Explore some of the San Dieguito River Park’s most iconic spots in the Coast to Crest Trail Challenge!
From July 1st, 2017 through June 30th, 2018, complete the five River Park hikes listed below. You can complete them in any order, in your own time, or with the Conservancy—we’ll lead five guided hikes (one on each trail) throughout the year.
Each hike has a designated spot where you’ll take a selfie. Once you’ve completed all five hikes, email all your selfies to email@example.com for verification.
Everyone who completes the Challenge and submits photos for verification will receive special certificate and decal, along with prizes from our partners: $10 in Adventure Bucks from A16 and a 20% coupon from REI–plus bragging rights and at least five cool outdoor adventures!
Plus, the first 50 people to complete the Challenge and submit photos for verification will receive an SDRVC cooling towel. And if you share your selfies and hike photos on Instagram and Facebook with the hashtag #C2CChallenge we’ll highlight some of our favorite pics!
Inspiration credit goes to the Mission Trails’ 5-Peak Challenge.
- The Coast to Crest Trail Challenge starts on July 1st, 2017 and goes through June 30th, 2018. All hikes must be completed during this timeframe.
- The Challenge (including Conservancy-led hikes) is FREE.
- Follow all regulations for each trail.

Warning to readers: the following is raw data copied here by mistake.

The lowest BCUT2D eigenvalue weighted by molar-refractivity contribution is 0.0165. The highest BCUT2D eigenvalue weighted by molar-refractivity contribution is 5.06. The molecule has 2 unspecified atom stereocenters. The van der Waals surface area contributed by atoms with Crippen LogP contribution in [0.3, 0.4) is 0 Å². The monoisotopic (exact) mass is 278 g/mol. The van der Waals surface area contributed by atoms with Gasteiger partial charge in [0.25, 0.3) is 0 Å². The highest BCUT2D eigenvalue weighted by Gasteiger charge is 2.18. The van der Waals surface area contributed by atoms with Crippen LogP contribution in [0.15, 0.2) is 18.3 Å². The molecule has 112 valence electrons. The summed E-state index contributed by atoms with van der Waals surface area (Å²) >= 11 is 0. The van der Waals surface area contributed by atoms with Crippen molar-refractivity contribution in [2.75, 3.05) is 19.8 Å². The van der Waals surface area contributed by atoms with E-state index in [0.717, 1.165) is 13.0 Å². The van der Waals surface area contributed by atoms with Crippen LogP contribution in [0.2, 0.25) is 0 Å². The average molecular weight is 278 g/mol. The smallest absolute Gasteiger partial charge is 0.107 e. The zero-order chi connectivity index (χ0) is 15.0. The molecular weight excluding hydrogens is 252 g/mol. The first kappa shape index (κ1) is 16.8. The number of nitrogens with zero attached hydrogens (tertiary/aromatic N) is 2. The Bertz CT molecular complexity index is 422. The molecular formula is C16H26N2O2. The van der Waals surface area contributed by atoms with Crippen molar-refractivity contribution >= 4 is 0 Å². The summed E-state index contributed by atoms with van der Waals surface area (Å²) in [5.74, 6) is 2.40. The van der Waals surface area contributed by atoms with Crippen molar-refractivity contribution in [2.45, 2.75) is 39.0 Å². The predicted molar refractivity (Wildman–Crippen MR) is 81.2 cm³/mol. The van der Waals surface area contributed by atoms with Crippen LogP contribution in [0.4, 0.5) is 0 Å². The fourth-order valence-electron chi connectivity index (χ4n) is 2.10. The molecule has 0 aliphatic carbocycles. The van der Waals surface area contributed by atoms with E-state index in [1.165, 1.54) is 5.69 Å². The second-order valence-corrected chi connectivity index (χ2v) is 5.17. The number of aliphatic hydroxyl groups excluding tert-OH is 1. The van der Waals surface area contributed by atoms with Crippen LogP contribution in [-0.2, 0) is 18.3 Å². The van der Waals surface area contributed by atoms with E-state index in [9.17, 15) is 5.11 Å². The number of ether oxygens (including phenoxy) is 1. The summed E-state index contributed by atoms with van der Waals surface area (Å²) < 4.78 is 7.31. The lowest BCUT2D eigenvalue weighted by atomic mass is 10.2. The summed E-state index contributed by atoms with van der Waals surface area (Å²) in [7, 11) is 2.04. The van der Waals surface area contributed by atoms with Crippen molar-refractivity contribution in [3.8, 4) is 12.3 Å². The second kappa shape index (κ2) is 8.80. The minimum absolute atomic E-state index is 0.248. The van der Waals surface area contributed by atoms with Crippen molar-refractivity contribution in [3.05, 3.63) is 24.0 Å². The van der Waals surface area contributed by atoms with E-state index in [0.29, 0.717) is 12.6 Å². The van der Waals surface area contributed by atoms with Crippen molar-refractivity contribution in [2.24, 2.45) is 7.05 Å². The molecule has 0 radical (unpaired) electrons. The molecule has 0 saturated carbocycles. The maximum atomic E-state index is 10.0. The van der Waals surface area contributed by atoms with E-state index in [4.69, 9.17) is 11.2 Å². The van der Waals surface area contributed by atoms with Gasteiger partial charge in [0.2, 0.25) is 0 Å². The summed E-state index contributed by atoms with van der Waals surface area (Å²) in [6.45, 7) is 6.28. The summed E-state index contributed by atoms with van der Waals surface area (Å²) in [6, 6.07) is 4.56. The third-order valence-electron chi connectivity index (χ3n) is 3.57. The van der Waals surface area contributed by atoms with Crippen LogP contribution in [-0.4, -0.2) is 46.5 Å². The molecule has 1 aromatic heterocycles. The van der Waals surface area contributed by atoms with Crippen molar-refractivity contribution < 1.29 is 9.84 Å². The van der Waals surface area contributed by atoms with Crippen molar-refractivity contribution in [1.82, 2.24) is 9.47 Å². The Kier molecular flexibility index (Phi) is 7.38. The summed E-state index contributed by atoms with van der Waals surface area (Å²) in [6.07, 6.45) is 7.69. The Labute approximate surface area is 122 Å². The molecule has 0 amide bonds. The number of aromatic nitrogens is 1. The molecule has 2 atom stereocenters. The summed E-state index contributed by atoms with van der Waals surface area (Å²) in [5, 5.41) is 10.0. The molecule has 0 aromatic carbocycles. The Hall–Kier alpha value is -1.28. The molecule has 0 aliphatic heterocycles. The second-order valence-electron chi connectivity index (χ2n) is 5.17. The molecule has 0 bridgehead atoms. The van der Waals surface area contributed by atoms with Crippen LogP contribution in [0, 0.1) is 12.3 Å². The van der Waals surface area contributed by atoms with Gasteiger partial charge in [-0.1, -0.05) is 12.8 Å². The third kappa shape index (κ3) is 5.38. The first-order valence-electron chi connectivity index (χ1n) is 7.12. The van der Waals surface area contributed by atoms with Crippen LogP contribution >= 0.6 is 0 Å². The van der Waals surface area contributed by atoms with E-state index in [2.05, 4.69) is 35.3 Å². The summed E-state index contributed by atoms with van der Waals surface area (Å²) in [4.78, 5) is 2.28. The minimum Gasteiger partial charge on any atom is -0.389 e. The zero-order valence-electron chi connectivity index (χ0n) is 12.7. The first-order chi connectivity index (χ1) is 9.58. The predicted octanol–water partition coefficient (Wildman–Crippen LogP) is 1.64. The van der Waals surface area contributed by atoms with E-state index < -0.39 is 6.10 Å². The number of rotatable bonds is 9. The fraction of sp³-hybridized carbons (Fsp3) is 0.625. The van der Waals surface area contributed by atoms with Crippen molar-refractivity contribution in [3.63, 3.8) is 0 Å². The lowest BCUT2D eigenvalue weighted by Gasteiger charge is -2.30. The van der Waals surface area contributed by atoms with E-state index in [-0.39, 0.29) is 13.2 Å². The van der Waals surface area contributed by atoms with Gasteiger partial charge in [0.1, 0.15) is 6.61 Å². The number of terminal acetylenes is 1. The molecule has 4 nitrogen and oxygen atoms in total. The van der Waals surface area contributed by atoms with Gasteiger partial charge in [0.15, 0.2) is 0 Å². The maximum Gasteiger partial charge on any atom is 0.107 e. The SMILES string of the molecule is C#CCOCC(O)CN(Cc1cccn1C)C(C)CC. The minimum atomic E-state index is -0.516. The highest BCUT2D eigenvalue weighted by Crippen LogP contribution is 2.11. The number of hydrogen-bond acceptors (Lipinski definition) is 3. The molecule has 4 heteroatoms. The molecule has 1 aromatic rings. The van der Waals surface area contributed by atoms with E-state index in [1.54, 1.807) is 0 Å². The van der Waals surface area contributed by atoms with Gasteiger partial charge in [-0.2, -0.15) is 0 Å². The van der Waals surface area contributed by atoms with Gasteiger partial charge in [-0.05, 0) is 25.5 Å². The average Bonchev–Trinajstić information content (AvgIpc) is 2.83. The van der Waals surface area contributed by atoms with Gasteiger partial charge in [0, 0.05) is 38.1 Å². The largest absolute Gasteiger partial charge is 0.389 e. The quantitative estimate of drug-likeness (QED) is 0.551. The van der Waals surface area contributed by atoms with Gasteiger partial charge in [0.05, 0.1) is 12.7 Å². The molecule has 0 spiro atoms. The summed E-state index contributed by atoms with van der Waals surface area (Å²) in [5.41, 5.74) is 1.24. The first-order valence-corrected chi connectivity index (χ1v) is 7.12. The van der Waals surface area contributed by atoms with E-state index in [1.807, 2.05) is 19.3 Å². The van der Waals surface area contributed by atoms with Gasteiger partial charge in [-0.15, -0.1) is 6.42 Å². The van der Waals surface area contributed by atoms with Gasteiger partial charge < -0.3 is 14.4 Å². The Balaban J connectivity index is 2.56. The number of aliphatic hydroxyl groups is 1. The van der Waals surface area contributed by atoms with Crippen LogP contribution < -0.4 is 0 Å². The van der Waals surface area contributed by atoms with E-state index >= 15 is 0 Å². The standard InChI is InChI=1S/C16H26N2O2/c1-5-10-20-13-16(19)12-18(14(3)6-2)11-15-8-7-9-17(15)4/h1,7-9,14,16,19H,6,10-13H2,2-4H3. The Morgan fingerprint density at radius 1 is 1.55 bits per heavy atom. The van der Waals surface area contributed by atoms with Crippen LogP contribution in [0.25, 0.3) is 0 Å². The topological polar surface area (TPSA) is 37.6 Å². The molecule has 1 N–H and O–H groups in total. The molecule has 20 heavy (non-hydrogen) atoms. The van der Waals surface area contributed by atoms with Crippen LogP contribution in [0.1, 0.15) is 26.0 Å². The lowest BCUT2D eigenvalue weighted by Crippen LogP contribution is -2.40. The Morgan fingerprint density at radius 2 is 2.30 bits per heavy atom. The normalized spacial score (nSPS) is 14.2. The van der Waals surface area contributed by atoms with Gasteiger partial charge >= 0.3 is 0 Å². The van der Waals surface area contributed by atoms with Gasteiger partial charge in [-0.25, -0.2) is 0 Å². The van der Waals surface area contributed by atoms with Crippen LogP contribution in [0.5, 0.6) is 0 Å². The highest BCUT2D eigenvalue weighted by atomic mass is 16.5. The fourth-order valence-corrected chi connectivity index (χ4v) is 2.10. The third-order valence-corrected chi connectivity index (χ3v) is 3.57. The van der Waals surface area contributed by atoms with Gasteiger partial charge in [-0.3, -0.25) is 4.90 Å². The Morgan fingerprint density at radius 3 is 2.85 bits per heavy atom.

- Hikes may be completed in any order.
- Use #C2CChallenge for social media.
The Conservancy is leading guided hikes for people at each location. All of these hikes are at full capacity. To be placed on a waiting list, click on the link of the hike you would like to join below:
San Dieguito Lagoon Trail map here.
Miles: 2.76 round-trip.
Hiking and biking. Dogs allowed on leash.
Conservancy hike: Saturday, September 23, 2017
Directions: Take the I-5 freeway to Via de la Valle. Go east on Via de la Valle, turn right on San Andres by California Bank and Trust at 2775 Via de la Valle. Park along San Andres, then access trail at kiosk.
The intertidal marsh habitat at the San Dieguito Lagoon is among the most rare and threatened habitat in California. Starting the fall 2006, an ambitious restoration project created 115 acres of wetlands in addition to the traditional coastal sage scrub habitat.
The Lagoon is a popular spot for birdwatchers as it provides habitat for a number of endangered species. It’s also a popular stopping point for migratory birds along the Pacific Flyway.
In 2016, the River Path Del Mar along the south side of the Lagoon was extended from Jimmy Durante Blvd. east to the Old Grand Ave. Overlook Bridge.
Volcan Mountain Directions map here.
The Volcan Mountain ridge is iconic as both the headwaters of the San Dieguito River and the highest point in the River Park (5,300 feet at the summit). Ironside Spring feeds Santa Ysabel Creek, which meets Santa Maria Creek in San Pasqual Valley to become the San Dieguito River.
The Volcan Mountain Wilderness Preserve is home to mixed conifer, oak and cedar forest, native grassland, and seasonal ponds. The summit features sweeping views of Earthquake Valley and the Salton Sea to the east, and on a clear day, all the way to the ocean to the west.